The glycol esters and glycol ether utilized in the present invention are known. Heretofore, they have been used as solvents, however, because of their high viscosity, they cannot be used as cooling agents by themselves. The alcohol component which may be optionally present in the compositions of the present invention may also not be used by itself as a cooling agent, because of its low flash point, and because of its odor characteristics.
Preferably, the ratio of the ethylene glycol monoacetate to the ethylene glycol diacetate is from about 4:6 to about 6:4. Especially advantageous cooling properties are obtained when the glycol esters are present in a ratio of 1:1.
The requirements for acceptable cooling agents with respect to their cooling properties and freezing points are adequately met by the compositions of the present invention comprising the glycol esters and glycol ether. However, in order to lower the viscosity, as indicated, monovalent, short-chained alcohols, such as ethanol, methanol, and mixtures thereof, in amounts of from about 0 to about 18%, by weight, may be added to the mixture, if required. Furthermore, from about 0 to about 3%, by weight, of corrosion inhibitors may be incorporated into the mixture, and to lower the flash point, from about 0 to about 40%, by weight, preferably from about 0 to about 35%, by weight, of water may also be added to the mixture.
The present invention is further described in the following non-limiting examples, in which all parts are by weight, unless otherwise indicted:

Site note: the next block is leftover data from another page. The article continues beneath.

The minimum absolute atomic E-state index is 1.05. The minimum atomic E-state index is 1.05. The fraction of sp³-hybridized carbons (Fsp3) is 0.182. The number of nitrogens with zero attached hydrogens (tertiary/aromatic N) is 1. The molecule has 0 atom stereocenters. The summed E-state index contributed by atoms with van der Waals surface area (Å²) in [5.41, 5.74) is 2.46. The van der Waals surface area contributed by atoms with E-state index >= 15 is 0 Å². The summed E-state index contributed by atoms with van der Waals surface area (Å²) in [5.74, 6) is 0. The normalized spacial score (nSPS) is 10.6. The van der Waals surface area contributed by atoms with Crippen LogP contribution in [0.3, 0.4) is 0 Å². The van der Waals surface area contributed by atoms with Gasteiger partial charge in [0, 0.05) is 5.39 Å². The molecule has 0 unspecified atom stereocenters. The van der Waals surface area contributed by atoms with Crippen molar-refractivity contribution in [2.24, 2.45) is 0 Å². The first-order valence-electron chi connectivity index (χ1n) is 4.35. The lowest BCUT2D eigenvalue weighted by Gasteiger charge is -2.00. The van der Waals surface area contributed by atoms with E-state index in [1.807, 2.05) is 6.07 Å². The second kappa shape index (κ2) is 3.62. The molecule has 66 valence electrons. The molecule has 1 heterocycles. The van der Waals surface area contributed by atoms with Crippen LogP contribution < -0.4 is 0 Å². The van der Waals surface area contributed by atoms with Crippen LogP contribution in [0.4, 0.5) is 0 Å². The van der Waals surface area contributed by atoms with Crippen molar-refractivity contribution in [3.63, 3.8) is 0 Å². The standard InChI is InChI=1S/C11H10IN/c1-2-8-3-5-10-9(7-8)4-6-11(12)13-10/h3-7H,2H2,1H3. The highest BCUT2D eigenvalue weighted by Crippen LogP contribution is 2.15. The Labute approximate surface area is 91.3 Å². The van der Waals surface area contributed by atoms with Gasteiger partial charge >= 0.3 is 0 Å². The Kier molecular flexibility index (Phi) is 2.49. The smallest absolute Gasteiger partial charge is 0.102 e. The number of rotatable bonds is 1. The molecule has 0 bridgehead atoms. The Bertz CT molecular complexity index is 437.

A composition comprising the following components was made by simply physically mixing the components:
17.25 parts ethylene glycol monoacetate
17.25 parts ethylene glycol diacetate
62.5 parts glycol monomethyl ether
3.0 parts sodium nitrite, inhibitor
The foregoing composition was determined to have a flash point of +51° C., a freezing point of -90° C., and a viscosity at -50° C. of 45 centipoise.
The following composition was made by physically blending the components specified:
14 parts ethylene glycol monoacetate
14 parts ethylene glycol diacetate
50 parts glycol monomethyl ether
2 parts sodium nitrite, inhibitor
20 parts water
The foregoing composition was determined to have a flash point of +63° C., a freezing point of -58° C., and a viscosity at -50° C. of 180 centipoise.
The following composition was made by physically blending the components specified:
10 parts ethylene glycol monoacetate
10 parts ethylene glycol diacetate
38 parts glycol monomethyl ether
7 parts ethanol
2.5 parts sodium nitrite, inhibitor
16.5 parts water
The composition of Example 3 was made into an aqueous dilution contining 80%, by volume, of the mixture of Example 3, and the remainder additional water.
A solution was made of 427 grams of calcium chloride per liter of water, to simulate a typical aqueous salt solution utilized as a cooling agent.
The physical properties of the compositions prepared in Examples 3 and 4 and in the Comparative Example were determined as follows:
The viscosity was determined at -50° C. with a rotating viscometer made by Haake.
The flash point was determined according to the open flash point test procedure DRB Cleveland.
The results of the comparison are summarized in the following Table.
TABLE__________________________________________________________________________ Example 4 Example 3 80% by vol. cooling agent CaCl2 sol undiluted cooling agent accdg. to Example 1 32.3 Be__________________________________________________________________________Freezing point -100° C. -63° C. -53° C.Viscosity at -50° C. 78 cP 121 cP 123 cPSpecific heat at -50° C. 0.590 kcal/kg° C. 0.726 kcal/kg° C. 0.63 kcal/kg° C.Flash point +40° C. +40° C. noneOdor alcoholic faintly alcoholic noneCorrosion vs. stainless not corroding not corroding strongly corrodingsteel and aluninum pitting__________________________________________________________________________
From the foregoin Table, it is obvious that the compositions of Examples 3 and 4 are suitable for use as cooling agent mixtures, but do not possess the undesirable corrosion characteristics of the calcium chloride solution.